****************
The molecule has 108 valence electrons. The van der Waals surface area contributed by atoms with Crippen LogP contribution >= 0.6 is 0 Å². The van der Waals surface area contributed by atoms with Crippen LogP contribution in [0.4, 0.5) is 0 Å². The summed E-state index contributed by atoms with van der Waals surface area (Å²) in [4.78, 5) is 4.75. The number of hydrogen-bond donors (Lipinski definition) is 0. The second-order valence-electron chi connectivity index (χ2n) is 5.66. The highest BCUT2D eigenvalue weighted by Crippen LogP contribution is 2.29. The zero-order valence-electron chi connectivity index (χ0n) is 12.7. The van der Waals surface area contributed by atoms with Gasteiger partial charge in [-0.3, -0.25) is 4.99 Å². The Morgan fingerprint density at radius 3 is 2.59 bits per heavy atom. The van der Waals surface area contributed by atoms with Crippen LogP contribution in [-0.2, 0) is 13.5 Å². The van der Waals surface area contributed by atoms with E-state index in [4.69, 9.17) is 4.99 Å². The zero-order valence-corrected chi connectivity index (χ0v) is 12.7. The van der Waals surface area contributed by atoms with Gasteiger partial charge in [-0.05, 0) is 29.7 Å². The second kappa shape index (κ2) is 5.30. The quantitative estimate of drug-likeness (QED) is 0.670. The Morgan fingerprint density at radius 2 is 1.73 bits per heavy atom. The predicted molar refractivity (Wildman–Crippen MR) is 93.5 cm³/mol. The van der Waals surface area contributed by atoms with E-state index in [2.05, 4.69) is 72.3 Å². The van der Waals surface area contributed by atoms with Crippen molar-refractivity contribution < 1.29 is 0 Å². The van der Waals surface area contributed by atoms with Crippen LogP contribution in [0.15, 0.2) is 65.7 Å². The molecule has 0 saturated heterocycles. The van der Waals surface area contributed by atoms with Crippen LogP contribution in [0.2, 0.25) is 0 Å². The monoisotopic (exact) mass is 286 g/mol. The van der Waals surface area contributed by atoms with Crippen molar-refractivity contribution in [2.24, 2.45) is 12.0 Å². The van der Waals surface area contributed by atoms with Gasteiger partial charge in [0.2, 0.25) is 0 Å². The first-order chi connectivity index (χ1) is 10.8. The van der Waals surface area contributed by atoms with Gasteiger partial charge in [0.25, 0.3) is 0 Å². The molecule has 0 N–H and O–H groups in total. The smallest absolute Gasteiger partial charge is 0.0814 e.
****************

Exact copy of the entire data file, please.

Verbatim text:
The molecule has 108 valence electrons. The van der Waals surface area contributed by atoms with Crippen LogP contribution >= 0.6 is 0 Å². The van der Waals surface area contributed by atoms with Crippen LogP contribution in [0.4, 0.5) is 0 Å². The summed E-state index contributed by atoms with van der Waals surface area (Å²) in [4.78, 5) is 4.75. The number of hydrogen-bond donors (Lipinski definition) is 0. The second-order valence-electron chi connectivity index (χ2n) is 5.66. The highest BCUT2D eigenvalue weighted by Crippen LogP contribution is 2.29. The zero-order valence-electron chi connectivity index (χ0n) is 12.7. The van der Waals surface area contributed by atoms with Gasteiger partial charge in [-0.3, -0.25) is 4.99 Å². The Morgan fingerprint density at radius 3 is 2.59 bits per heavy atom. The van der Waals surface area contributed by atoms with Crippen LogP contribution in [-0.2, 0) is 13.5 Å². The van der Waals surface area contributed by atoms with E-state index in [4.69, 9.17) is 4.99 Å². The zero-order valence-corrected chi connectivity index (χ0v) is 12.7. The van der Waals surface area contributed by atoms with Gasteiger partial charge in [-0.05, 0) is 29.7 Å². The second kappa shape index (κ2) is 5.30. The quantitative estimate of drug-likeness (QED) is 0.670. The Morgan fingerprint density at radius 2 is 1.73 bits per heavy atom. The predicted molar refractivity (Wildman–Crippen MR) is 93.5 cm³/mol. The van der Waals surface area contributed by atoms with E-state index in [2.05, 4.69) is 72.3 Å². The van der Waals surface area contributed by atoms with Crippen molar-refractivity contribution < 1.29 is 0 Å². The van der Waals surface area contributed by atoms with Crippen LogP contribution in [0.15, 0.2) is 65.7 Å². The molecule has 0 saturated heterocycles. The van der Waals surface area contributed by atoms with Crippen LogP contribution in [0.2, 0.25) is 0 Å². The monoisotopic (exact) mass is 286 g/mol. The van der Waals surface area contributed by atoms with Crippen molar-refractivity contribution in [2.24, 2.45) is 12.0 Å². The van der Waals surface area contributed by atoms with Gasteiger partial charge in [0.2, 0.25) is 0 Å². The first-order chi connectivity index (χ1) is 10.8. The van der Waals surface area contributed by atoms with Gasteiger partial charge in [0.25, 0.3) is 0 Å². The molecule has 0 N–H and O–H groups in total. The smallest absolute Gasteiger partial charge is 0.0814 e.